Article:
Use cases Need both rigid and dynamic flex Only flexible connections needed
Cost $2K – $10K for prototype $500 – $5K for prototype

In summary, rigid-flex PCBs provide both rigid and flexible connections for complex layouts and dynamics requirements, while flex PCBs are optimal for purely flexible interconnects in cost-sensitive applications. Carefully evaluating the design requirements and use case is important to selecting the best PCB technology.

Frequently Asked Questions

What are some examples of rigid-flex PCB applications?

Some common rigid-flex PCB applications include wearables, medical devices, military systems, aerospace avionics, robotics, and consumer electronics like cellphones and laptops. The combination of rigid and flexible regions allows these devices to package electronics compactly while maintaining flexibility and durability.

How many bending cycles can a flex PCB withstand?

Flex PCBs are typically tested to verify they can withstand a minimum of a few thousand bending cycles before failure. Factors like bend radius, conductor thickness, and material type all affect the flex life. Polyimide flex PCBs with larger bend radii could endure over 1 million cycles in some cases.

Can components be mounted directly on flex PCBs?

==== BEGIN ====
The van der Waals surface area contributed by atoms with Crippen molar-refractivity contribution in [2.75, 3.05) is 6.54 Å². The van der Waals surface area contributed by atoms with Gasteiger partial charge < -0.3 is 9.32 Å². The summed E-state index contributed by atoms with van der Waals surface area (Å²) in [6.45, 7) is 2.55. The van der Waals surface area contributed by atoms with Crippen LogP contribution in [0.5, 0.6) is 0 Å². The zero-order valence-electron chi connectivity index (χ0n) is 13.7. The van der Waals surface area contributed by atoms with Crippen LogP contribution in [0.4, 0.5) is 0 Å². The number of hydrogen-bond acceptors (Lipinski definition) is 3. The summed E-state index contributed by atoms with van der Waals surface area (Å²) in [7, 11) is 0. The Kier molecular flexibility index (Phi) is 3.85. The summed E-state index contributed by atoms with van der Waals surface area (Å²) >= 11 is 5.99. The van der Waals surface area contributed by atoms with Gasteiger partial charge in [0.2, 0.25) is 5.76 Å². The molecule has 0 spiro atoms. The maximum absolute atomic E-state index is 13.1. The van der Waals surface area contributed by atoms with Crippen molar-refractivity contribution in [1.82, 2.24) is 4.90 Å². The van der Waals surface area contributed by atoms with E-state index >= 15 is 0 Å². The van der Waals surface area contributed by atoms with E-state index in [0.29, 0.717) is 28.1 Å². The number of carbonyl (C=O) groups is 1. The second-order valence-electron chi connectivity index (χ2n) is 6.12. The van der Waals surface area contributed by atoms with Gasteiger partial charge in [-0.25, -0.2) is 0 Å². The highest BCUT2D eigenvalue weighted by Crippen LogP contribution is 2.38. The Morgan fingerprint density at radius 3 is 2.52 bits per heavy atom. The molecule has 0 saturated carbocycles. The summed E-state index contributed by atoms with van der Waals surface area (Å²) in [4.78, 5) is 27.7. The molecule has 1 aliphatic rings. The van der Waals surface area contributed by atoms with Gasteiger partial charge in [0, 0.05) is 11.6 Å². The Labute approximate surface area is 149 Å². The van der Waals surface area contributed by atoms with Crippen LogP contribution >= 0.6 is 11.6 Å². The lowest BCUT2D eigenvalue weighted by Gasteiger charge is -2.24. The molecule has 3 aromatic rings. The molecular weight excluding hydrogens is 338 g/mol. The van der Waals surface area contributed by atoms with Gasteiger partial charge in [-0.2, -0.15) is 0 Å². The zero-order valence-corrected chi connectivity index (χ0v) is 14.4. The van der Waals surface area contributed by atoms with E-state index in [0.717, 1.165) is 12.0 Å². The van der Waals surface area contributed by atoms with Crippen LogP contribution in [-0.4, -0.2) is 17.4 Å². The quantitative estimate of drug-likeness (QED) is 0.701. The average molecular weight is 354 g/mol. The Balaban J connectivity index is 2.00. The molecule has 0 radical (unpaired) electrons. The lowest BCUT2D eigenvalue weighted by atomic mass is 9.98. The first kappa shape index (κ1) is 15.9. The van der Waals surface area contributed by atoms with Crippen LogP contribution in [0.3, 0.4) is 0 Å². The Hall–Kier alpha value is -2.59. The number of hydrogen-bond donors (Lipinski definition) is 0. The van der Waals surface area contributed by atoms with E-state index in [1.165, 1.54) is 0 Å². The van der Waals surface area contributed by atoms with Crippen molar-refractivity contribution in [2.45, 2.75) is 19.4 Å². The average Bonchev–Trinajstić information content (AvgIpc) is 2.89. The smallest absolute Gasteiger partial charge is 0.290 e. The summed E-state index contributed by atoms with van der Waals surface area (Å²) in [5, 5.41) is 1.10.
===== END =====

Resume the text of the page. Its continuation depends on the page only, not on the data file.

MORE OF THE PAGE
It is generally recommended to avoid mounting components directly on the flexible areas of flex PCBs or rigid-flex PCBs. The flexing can damage or detach conventional rigid components. Specialized flex-compatible components are available when needed, or small rigid islands can be used to mount components.

What are some best practices for rigid-flex PCB design?

Important rigid-flex design principles include managing layer stackups, designing robust rigid-flex interfaces, routing signals appropriately between rigid and flex areas, allowing sufficient bend radii for folds, strategic component placement, and extensive prototype testing to confirm reliability.

How do costs compare for prototyping rigid, flex, and rigid-flex PCBs?

For prototype volumes, rigid PCB costs typically start around $1,000, flex PCBs from $500-$2,000, and rigid-flex in the $2,000-$10,000 range. Actual costs vary widely based on size, layer count, and other factors. Volume manufacturing can significantly reduce per unit costs.


Rigid-flex PCBs fill an important niche for electronics needing both rigid support and dynamic flexing. They combine the best of rigid and flex PCBs for complex layouts and unique applications. Flex PCBs provide simpler and lower cost flexible interconnects when the circuitry allows. As PCB technology continues evolving, rigid-flex and flex PCBs will enable ongoing innovation in cutting-edge electronic devices and systems.